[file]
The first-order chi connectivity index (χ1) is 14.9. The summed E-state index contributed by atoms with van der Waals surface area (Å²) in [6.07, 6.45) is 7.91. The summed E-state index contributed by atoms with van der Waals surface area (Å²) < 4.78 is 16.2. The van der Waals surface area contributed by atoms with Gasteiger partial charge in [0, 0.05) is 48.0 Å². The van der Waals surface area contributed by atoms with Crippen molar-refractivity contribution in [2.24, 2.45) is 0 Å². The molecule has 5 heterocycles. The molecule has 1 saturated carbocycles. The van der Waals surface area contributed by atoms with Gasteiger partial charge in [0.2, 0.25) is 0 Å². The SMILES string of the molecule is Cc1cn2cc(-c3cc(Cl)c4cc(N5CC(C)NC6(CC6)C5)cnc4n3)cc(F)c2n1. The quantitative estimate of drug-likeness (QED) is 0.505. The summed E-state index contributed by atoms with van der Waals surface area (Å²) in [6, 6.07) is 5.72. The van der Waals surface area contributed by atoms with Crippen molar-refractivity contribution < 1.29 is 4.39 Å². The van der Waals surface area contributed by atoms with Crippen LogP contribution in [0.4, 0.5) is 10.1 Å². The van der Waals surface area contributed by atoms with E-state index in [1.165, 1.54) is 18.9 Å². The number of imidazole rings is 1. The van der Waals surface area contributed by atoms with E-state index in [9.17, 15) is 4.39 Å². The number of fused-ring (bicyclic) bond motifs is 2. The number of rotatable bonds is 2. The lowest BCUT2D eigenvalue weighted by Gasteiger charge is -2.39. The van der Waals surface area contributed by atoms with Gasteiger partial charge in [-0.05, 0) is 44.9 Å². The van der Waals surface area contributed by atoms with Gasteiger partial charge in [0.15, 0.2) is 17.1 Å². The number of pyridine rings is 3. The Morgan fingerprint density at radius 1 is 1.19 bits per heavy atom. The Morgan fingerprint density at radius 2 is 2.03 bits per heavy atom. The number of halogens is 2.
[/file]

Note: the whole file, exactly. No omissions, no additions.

The first-order chi connectivity index (χ1) is 14.9. The summed E-state index contributed by atoms with van der Waals surface area (Å²) in [6.07, 6.45) is 7.91. The summed E-state index contributed by atoms with van der Waals surface area (Å²) < 4.78 is 16.2. The van der Waals surface area contributed by atoms with Gasteiger partial charge in [0, 0.05) is 48.0 Å². The van der Waals surface area contributed by atoms with Crippen molar-refractivity contribution in [2.24, 2.45) is 0 Å². The molecule has 5 heterocycles. The molecule has 1 saturated carbocycles. The van der Waals surface area contributed by atoms with Gasteiger partial charge in [0.2, 0.25) is 0 Å². The SMILES string of the molecule is Cc1cn2cc(-c3cc(Cl)c4cc(N5CC(C)NC6(CC6)C5)cnc4n3)cc(F)c2n1. The quantitative estimate of drug-likeness (QED) is 0.505. The summed E-state index contributed by atoms with van der Waals surface area (Å²) in [6, 6.07) is 5.72. The van der Waals surface area contributed by atoms with Crippen molar-refractivity contribution < 1.29 is 4.39 Å². The van der Waals surface area contributed by atoms with Crippen LogP contribution in [0.4, 0.5) is 10.1 Å². The van der Waals surface area contributed by atoms with E-state index in [1.165, 1.54) is 18.9 Å². The number of imidazole rings is 1. The van der Waals surface area contributed by atoms with E-state index in [9.17, 15) is 4.39 Å². The number of fused-ring (bicyclic) bond motifs is 2. The number of rotatable bonds is 2. The lowest BCUT2D eigenvalue weighted by Gasteiger charge is -2.39. The van der Waals surface area contributed by atoms with Gasteiger partial charge in [-0.05, 0) is 44.9 Å². The van der Waals surface area contributed by atoms with Gasteiger partial charge in [0.15, 0.2) is 17.1 Å². The number of pyridine rings is 3. The Morgan fingerprint density at radius 1 is 1.19 bits per heavy atom. The Morgan fingerprint density at radius 2 is 2.03 bits per heavy atom. The number of halogens is 2.